Things that $228 Million will buy:

– LeBron James’s waterfront mansion in Miami, listed for $15 million

– A 710-year old copy of the Magna Carta, sold in 2007 for $21.3 million

– The Oakland A’s, sold in 2005 for $180 million

– Three personal submarines, at $2 million each; and

Tivi Island in Fiji (yes, the whole island), available for $5 million.

Or you can settle a lawsuit.

That’s how much FedEx just agreed to pay to settle a California class action brought by FedEx Ground drivers who claimed they had been misclassified as independent contractors. The settlement covers approximately 2,300 drivers in California only, and covers the time period 2000-07 only. It does not resolve the myriad of other misclassification lawsuits that have been filed by FedEx Ground drivers in other states, many of which remain pending in trial courts or on appeal.

In 2010, it looked as if FedEx Ground had the case won. A district court dismissed the drivers’ claims, finding that they had been properly classified as contractors. But in 2014, the Ninth Circuit Court of Appeals breathed new life into the drivers’ claims, finding that they were misclassified and should have been treated as employees.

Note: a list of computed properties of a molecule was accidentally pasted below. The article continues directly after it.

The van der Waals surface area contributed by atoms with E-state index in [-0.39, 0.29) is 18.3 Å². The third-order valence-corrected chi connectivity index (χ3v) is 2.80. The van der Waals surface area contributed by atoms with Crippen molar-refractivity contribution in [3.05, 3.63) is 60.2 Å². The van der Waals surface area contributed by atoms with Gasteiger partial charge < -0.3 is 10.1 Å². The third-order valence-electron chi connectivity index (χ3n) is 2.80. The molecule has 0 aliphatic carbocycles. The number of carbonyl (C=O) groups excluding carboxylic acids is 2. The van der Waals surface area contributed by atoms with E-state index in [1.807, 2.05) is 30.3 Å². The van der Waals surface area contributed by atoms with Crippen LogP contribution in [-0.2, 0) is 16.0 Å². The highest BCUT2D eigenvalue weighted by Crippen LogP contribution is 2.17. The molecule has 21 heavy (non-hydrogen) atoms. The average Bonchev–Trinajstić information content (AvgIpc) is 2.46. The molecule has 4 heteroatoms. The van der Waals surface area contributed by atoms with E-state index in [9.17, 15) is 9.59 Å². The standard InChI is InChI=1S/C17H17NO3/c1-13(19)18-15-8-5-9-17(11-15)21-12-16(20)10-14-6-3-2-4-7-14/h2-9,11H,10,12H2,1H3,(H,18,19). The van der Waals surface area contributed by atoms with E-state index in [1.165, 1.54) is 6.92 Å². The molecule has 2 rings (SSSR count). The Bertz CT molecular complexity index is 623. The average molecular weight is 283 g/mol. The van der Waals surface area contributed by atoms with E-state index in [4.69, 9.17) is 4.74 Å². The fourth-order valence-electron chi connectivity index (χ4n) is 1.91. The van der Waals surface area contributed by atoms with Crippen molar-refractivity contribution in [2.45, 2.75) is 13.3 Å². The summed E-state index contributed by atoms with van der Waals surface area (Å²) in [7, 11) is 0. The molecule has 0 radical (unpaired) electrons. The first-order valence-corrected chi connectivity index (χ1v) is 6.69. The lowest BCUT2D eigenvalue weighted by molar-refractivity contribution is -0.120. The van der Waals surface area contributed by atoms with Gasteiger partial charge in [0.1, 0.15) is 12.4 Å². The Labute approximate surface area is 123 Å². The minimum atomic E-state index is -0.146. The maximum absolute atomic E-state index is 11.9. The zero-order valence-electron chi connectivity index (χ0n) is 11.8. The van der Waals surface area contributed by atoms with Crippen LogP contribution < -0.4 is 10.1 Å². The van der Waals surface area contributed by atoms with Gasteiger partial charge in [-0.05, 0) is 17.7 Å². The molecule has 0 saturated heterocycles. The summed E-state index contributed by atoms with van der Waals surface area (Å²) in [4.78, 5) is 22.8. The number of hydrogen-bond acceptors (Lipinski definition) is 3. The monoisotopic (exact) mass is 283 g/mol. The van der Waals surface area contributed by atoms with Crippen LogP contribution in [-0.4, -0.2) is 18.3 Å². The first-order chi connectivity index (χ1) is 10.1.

The Ninth Circuit focused more on appearance than substance (it’s California, remember), placing heavy emphasis on the fact that in the operating agreement between FedEx and the drivers, FedEx retained the right to control the physical appearance of drivers, including hair and facial hair requirements; the physical appearance of vehicles, including the color, logo, and internal shelf arrangements; the drivers’ use of their vehicles when not delivering FedEx packages; the drivers’ workloads; and the reconfiguration of drivers’ territories.

The Ninth Circuit conceded, but considered less important, the fact that the company retained limited control over precise routes or the sequence in which packages were delivered. The court also conceded that the company allowed drivers to retain assistants, but the court deemed this factor to be of little help to the company, since it retained the right to reject the assistants and required them to comply with various requirements it imposed.

With the lawsuit revived, FedEx would soon need oxygen. Or a personal submersible. Or a private island getaway.

But instead, FedEx settled. This $228 million compromise, which has not yet been approved by the district court, will be among the largest misclassification settlements ever, if not the largest ever. As reflected above, it resolves only claims in California through 2007, and while the company has since changed its operating agreements, its business model is still being contested.

Bottom line: The law is getting less, not more, settled in the area of independent contractor misclassification, leading to unpredictable and at times expensive consequences.